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Dog with Animal Aggression

This is a place to gain some understanding of dog behavior and to assist people in training their dogs and dealing with common behavior problems, regardless of the method(s) used. This can cover the spectrum from non-aversive to traditional methods of dog training. There are many ways to train a dog. Please avoid aggressive responses, and counter ideas and opinions with which you don't agree with friendly and helpful advice. Please refrain from submitting posts that promote off-topic discussions. Keep in mind that you may be receiving advice from other dog owners and lovers... not professionals. If you have a major problem, always seek the advice of a trainer or behaviorist!

  
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Jackson Tan

Lad about town
 
 
Barked: Fri Dec 28, '12 10:57pm PST 
If the doxie was killed in only a few minutes as the OP stated, I can only assume it was a fast, purposeful kill which involved a grab to the neck. Which seems to be the dog's M.O given what she describes happened to the litter mate. From what I can glean from the information presented to me, I don't think it was an accident.
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Sabi

When the night- closes in I will- be there
 
 
Barked: Sat Dec 29, '12 12:19am PST 
Amy I am so sorry you have to go through this. Please understand that some dogs are just wired wrong and it sounds like Maddie may be one of them. I have been where you are and it sucks. It would be irresponsible to let someone adopt her and I suspect that you would always wonder if she was ok.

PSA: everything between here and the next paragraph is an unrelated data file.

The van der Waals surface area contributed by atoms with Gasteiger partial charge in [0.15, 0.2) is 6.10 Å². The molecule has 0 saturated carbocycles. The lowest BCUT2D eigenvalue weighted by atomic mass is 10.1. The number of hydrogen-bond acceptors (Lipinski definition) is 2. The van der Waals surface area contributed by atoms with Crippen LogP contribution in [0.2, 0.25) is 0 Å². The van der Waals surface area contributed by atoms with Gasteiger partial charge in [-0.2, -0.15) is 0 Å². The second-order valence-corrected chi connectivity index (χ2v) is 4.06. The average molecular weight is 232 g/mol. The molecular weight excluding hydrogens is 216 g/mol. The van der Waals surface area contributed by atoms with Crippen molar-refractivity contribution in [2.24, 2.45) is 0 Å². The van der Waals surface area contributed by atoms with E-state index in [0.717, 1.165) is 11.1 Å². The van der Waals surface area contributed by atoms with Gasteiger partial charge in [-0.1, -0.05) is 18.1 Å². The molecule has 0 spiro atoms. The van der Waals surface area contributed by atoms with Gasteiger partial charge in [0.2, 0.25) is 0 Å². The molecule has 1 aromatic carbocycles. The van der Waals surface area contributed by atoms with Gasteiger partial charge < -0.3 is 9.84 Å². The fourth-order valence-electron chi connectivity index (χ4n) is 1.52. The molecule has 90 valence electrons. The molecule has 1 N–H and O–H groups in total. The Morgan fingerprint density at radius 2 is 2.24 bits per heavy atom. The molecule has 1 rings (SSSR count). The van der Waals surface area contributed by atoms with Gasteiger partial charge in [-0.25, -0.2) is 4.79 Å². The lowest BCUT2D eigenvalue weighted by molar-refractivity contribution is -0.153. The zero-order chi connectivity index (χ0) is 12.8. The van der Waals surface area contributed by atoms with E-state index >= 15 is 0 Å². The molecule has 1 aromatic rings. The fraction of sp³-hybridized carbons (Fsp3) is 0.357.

Take Cohens advice for your sake and hers. Your girl kills things, thats never going to be acceptable for a pet. Consider the consequences if a child gets in the way someday while she is attacking something. my heart breaks for you, truly.hughug
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ARCHMX Asher RL1X RL2X RL3X RL

we will dance in- the ring without- words
 
 
Barked: Sat Dec 29, '12 7:14am PST 
I agree with Smokey. What you are experiencing is certainly not unique. I know lots and lots of greyhounds that would never be safe around any small animal and would kill them. It does not prevent them from making excellent pets.

The question is can you yourself manage your dog's environment to the point where the opportunity will never present itself?

A shelter may indeed euth a dog like this. Rescues seldom have single dog foster homes, but it is a possibility you should explore. Additionally, some rescues may be willing to post the dog and do the screening for you (of course, you would probably have to allow them to keep the adoption fee) while the dog continues to live in your home.

But this seems to be focused on small animals? What is the response around larger dogs?
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Member Since
01/29/2012
 
 
Barked: Mon Dec 31, '12 11:13am PST 
Thank all of you for your responses. I was afraid most of you might say to euthanize her. Maddie and her brother (Cooper) are the first mixed breed dogs that I have ever owned, prior to adopting them I only bought pure bred dogs. In February this year, I had to euthanize my two year old aussie due to cancer. It was the first time for me to ever see a dog euthanized, and it ripped my heart out to watch the life disappear from his eyes. From that day on I decided to "save a dogs life" and I adopted two puppies that might not otherwise have a home. It seems so ironic that not even a full year later I may have to euthanize a dog that I thought I was saving. What makes the situation worse is that I'm not sure it is her fault. If she would have ended up in a home that had no other pets this issue might not have happened, or perhaps it is her training and socialization that was the problem..I'm not really certain.